East European Shoe Factories Often Pay Below Minimum Wage, Says New Report


Shoes labeled "Made in Europe" are often assembled in poor East European countries for 'starvation wages' according to a new research report from the Change Your Shoes campaign. The companies whose labor practices were examined include Ara, Bata, Deichmann, Geox, Leder & Schuh AG, Lowa and Zara.

A factsheet published by the campaign, based on interviews with 179 shoe workers from 12 factories in six countries - Albania, Bosnia-Herzegovina, Macedonia, Poland, Romania and Slovakia - found that most shoe workers were not paid minimum wage, let alone a living wage for a family of four. These conditions are believed to affect some 120,000 registered workers across the six countries.

Working conditions were uniformly bad, say the researchers of Labour on a Shoestring, according to the workers they interviewed. "As many workers earn a wage based on units produced and not hours worked, they often work unpaid overtime or refuse to follow safety procedures that protect them from glue and hazardous chemicals in order to maintain high productivity," they write. "In many factories workers face extreme cold in winter and temperatures so high in summer that they frequently collapse."

The worst paid workers are in Albania, where they were paid monthly wages of €140 ($155), less than the minimum wage of €169 per month. Perhaps the widest disparity in living costs were in Bosnia-Herzegovina where average wages of €164 are less than a fifth of the estimated €933 needed to support a family of four. Bu contrast average wages in China are €213 a month.

All the other countries surveyed by Change Your Shoes showed average wages in shoes factories lagged behind minimum wage. In Macedonia, wages averaged €145, less than the minimum wage of €220 and below living wages for a family of four of €479. In Romania average wages of €156 were less than the minimum wage of €166 and what a family of four needed which stood at €736. In Poland average wages of €318 were less than the minimum wage of €392 and the amount needed for a family of four which was €799. The highest wages were in Slovakia at €354 which was still less than the minimum wage of €468 and below the amount needed for a family of four at €517.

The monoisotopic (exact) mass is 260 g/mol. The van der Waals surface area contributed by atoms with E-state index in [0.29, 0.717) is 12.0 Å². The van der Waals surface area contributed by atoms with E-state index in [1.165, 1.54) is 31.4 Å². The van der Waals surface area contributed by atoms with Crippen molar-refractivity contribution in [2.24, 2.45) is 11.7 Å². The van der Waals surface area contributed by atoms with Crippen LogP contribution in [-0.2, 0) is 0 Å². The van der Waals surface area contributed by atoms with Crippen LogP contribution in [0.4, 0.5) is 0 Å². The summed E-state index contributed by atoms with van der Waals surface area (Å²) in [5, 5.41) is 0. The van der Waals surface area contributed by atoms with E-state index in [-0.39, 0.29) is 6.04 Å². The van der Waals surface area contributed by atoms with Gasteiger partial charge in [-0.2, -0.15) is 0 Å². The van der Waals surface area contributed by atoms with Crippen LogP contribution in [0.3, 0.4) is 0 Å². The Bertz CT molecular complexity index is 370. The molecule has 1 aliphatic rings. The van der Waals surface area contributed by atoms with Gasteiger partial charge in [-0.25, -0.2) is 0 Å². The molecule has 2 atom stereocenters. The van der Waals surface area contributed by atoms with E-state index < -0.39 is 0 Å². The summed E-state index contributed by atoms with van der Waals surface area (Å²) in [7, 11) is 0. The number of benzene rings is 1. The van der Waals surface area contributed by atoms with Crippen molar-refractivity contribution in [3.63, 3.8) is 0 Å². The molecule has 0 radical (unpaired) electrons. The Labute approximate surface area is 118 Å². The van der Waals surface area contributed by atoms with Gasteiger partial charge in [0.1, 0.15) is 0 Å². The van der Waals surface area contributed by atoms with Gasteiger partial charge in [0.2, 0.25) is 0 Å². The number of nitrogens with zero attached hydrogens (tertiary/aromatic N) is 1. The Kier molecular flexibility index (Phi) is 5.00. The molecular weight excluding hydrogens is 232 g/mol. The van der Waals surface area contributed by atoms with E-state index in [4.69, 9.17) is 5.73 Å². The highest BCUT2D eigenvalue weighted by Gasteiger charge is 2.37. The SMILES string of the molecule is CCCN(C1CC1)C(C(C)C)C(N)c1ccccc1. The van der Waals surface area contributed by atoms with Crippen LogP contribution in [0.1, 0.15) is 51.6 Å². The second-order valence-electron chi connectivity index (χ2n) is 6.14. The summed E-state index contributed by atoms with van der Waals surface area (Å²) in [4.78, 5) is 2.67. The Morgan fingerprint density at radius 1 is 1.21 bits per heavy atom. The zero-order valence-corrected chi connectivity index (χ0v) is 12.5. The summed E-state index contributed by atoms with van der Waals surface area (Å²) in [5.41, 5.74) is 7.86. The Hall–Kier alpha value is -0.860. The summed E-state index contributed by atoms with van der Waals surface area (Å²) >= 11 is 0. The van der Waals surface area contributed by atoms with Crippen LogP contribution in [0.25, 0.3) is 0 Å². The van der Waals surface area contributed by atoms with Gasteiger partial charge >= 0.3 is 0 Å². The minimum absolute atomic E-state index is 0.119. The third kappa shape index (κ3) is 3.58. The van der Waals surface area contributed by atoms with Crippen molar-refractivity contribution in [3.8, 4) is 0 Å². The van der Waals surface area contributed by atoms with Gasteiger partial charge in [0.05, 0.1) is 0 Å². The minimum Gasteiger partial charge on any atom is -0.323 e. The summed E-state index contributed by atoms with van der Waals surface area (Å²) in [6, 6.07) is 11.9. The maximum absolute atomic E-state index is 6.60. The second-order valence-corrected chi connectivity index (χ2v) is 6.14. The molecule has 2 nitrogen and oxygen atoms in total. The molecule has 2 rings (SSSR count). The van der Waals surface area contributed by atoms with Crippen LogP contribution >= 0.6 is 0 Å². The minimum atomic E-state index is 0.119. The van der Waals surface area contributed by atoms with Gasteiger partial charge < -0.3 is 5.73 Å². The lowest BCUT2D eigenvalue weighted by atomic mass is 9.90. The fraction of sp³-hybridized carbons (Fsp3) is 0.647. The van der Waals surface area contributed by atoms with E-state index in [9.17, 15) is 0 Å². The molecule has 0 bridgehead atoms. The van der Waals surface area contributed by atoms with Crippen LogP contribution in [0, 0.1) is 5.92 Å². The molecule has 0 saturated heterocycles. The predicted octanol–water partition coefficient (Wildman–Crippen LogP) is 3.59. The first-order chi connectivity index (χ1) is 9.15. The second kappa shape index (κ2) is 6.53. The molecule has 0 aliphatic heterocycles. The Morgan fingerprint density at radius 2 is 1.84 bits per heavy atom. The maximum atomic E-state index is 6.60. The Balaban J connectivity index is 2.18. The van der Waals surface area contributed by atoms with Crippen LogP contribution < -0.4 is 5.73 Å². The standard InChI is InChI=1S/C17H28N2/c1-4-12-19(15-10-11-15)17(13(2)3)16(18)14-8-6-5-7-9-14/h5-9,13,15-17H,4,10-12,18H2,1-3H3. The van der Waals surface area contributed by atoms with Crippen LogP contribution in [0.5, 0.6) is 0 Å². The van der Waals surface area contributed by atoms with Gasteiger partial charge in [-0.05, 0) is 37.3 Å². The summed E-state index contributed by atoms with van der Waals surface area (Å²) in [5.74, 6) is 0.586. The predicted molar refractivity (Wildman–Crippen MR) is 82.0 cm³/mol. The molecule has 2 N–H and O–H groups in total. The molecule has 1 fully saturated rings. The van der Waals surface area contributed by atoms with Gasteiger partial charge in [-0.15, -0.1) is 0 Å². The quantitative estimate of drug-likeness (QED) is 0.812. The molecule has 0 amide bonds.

In addition to the low wages, shoe manufacturers who use factories in Eastern Europe, are also able to creative labeling tactics by taking advantage of European Union rules known as the 'outward processing trade (OPT)' system.

For example an Italian brand might choose to design and cut leather, then ship the material to a lower wage country where the actual shoe assembly is done, before re-importing the finished product duty free to be labeled, packed and marketed as 'Made in Italy.'

"It is not required that we have to add a label 'Made in Bosnia' though the consumer could inform himself regarding the country of origin by reading a registration number sewn into the garment," Jan Ahlers, vice chairman of the Ahlers AG supervisory board, told Reuters in an email for a 2009 article.

"After finishing the clothes, we put in a neutral label that has no 'made in' on it,"  Dimitar Stojanov, owner of the Pelister factory in Macedonia, told Reuters at the time. "That is later applied by the client. What they put, we don't know."

With little or no oversight from national agencies, let alone from the brands that sell the shoes, workers have to resort to other means to survive.

"Poverty wages also result in poverty related coping strategies that double and triple the burden, especially on women," write the researchers of Labour on a Shoestring. "Workers in Macedonia told us, for instance, that in addition to their factory job, they have to engage in subsistence agriculture to survive."

"Savings? We cannot save anything from our salary," one Romanian worker told the researchers. "My husband had to go to Germany for a few months to work in construction in order to make some money for winter heating. Those are our savings."

AMP Section Name:Manufacturing
  • 184 Labor
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